Pages of enlightenment
Next on my to-read list is the award-winning H is for Hawk by Helen Macdonald and I have been saving it for somewhere full of falcons and goshawks. But a good friend has told me that is a silly idea and I just need to get started. She has pointed out, quite rightly, that I have just been reading a murder mystery set in old Madras while hanging out in Beijing. She is a traveller who once, when we were spending a weekend in Singapore, sat by the hotel pool studying a guidebook to Cuba because she reckoned it would have been a much better idea to go to Havana.
Her eccentricities regarding guidebook preferences aside, she is right about not saving up books but reading them wherever and whenever we can.
Which brings me to this week’s issue on Europe River Cruising because if ever there were a pastime conducive to page-turning (or page-sliding, I suppose, for the ereader set) then this is it.
While cruising the Rhine late last year, I did get into what’s apparently known as “destination appropriate” reading by having Mark Twain as my constant companion. I sailed effortlessly and enjoyably through A Tramp Abroad and what a delight to be looking at Heidelberg and Baden-Baden more than 130 years after his book was published, nodding at the recognisable and marvelling at the upstart modernities.
But not everything I tackled was “geographically correct” and the joy was in finding free hours between river ports (typically, the middle of the day or sailing overnight) to catch up with books. (I flung a towel over the incabin television set and gave up on Instagram, just in case of diversions.)
Years ago, on safari in southern Africa, and before the advent of electronic devices, I lugged a whopping field guide to birds on several expeditions. When flying into camps by small planes, the luggage limit is always very small and I had to forgo clothing just to fit the book in my duffel bag. Out went extra knickers and fresh shirts in favour of pages and pages of rollers, weavers, kingfishers and fabulously named drongos. I took a sharpener, too, as I hoped to see so many that I would wear my pencil to a stub filling in checklists and marking margins.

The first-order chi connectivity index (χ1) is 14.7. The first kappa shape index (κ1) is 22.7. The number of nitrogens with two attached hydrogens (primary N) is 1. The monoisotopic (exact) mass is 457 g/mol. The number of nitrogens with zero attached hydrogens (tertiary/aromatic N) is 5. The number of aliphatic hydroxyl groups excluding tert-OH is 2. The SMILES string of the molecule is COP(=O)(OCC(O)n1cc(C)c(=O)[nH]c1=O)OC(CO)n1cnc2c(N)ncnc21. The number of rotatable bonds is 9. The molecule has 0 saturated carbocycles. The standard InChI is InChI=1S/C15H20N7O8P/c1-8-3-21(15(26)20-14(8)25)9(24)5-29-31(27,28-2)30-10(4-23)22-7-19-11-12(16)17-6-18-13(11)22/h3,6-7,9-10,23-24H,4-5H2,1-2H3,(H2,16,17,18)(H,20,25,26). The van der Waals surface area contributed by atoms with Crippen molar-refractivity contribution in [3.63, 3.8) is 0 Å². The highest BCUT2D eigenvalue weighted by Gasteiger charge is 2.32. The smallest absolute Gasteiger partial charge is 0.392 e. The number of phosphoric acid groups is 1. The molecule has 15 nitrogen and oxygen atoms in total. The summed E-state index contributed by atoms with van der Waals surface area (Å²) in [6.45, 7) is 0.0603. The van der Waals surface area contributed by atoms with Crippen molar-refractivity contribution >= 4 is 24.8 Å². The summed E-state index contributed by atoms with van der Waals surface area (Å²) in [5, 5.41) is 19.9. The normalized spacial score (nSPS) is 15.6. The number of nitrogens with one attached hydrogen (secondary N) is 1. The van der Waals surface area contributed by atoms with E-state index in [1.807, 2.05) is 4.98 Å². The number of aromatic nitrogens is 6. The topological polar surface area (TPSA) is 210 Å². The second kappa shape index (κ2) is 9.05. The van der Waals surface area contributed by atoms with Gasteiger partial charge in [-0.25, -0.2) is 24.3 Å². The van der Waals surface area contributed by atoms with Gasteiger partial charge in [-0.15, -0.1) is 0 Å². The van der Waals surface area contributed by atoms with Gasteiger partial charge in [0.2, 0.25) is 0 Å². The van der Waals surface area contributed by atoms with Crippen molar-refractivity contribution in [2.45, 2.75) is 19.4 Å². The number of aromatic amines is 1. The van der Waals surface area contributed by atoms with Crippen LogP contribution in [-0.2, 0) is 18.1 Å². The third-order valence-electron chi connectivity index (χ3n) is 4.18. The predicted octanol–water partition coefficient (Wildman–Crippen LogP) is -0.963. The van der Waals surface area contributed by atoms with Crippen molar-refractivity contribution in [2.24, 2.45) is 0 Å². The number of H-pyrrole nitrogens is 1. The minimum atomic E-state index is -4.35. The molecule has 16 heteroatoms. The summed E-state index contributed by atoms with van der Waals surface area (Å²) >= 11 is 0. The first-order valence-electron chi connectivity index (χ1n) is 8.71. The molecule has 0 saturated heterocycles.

Now, of course, there would be a birding app of some kind and you’d just point your device and it would tell you which species is in your sights. Although perhaps there would be no connectivity in the deepest reaches of, say, the Okavango Delta, which would be a blessing.
You could read by lantern light perhaps, which is what my chap did more than a decade past when I took him to Kenya as a safari treat. He was so into Ernest Hemingway’s African stories that I feared he would take to drinking neat whisky from a shaving mug and growing a beard. And it was while I was reading Isak Dinesen’s Out of Africa beside him in our twin stretcher beds that a lion upped and roared fit to blow away the tent. Ha, that was destination appropriate, I reckon.